MANCHESTER: Foreign-owned betting firms that sponsor English Premier League football clubs are failing in their duty to pay into a fund for treating people with gambling addiction, according to the head of the National Health Service (NHS).

Speaking at the annual NHS Expo conference in Manchester, Simon Stevens said that eight out of nine betting firm sponsors have not contributed to the charity GambleAware, which requires £10m to help gambling addicts, the Guardian reported.

There are an estimated 430,000 problem gamblers in the UK and Stevens warned that it should not be left to the NHS to “pick up the pieces” of the new threat posed by compulsive gambling.

“There is an increasing link between problem gambling and stress, depression and other mental health problems,” he said. “Doctors report that two-thirds of problem gamblers get worse without help, and the NHS does offer specialist treatment.

“But reports that foreign gambling companies are failing to play their part in co-funding help for addicts are deeply concerning. Taxpayers and the NHS should not be left to pick up the pieces. The health of the nation is everyone’s responsibility.”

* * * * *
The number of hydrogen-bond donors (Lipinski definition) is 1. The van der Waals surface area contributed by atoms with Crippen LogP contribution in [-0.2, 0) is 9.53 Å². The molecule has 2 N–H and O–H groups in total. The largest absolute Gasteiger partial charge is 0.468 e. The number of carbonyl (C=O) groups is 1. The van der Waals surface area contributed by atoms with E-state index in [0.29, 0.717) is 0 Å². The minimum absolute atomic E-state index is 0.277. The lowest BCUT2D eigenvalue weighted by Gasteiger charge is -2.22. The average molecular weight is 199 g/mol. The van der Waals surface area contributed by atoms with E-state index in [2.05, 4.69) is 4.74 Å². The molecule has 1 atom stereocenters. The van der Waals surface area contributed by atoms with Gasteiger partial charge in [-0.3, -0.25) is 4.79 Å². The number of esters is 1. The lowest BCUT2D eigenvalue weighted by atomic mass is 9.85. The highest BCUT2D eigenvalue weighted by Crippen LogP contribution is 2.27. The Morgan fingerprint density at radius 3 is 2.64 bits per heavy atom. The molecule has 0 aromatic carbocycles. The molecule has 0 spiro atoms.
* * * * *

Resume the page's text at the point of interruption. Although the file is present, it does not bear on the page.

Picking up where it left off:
Foreign betting firms that have not made a donation this financial year include Fun88, the sponsors of Newcastle United, and SportPesa (Everton), leading Stevens to warn Premier League clubs that they must do more to persuade sponsors to “do the right thing” and pay their dues.

GambleAware supported his comments and a spokesman for the charity said: “With nearly half the clubs in the Premier League, and over two-thirds of the Championship sponsored by gambling companies, we are seriously concerned the relationship between sport and gambling has reached a tipping point.

“There is a real risk gambling advertising and sponsorships are normalising gambling for children. We welcome the call from NHS England for gambling companies, wherever they are based, to contribute more to treating problem gambling.”

In response to the criticism, the Remote Gambling Association, which represents online betting firms, said it agreed that more funding is needed if the industry is to fulfil its responsibilities and that it supports the principle of a statutory levy on companies.

Sourced from the Guardian; additional content by WARC staff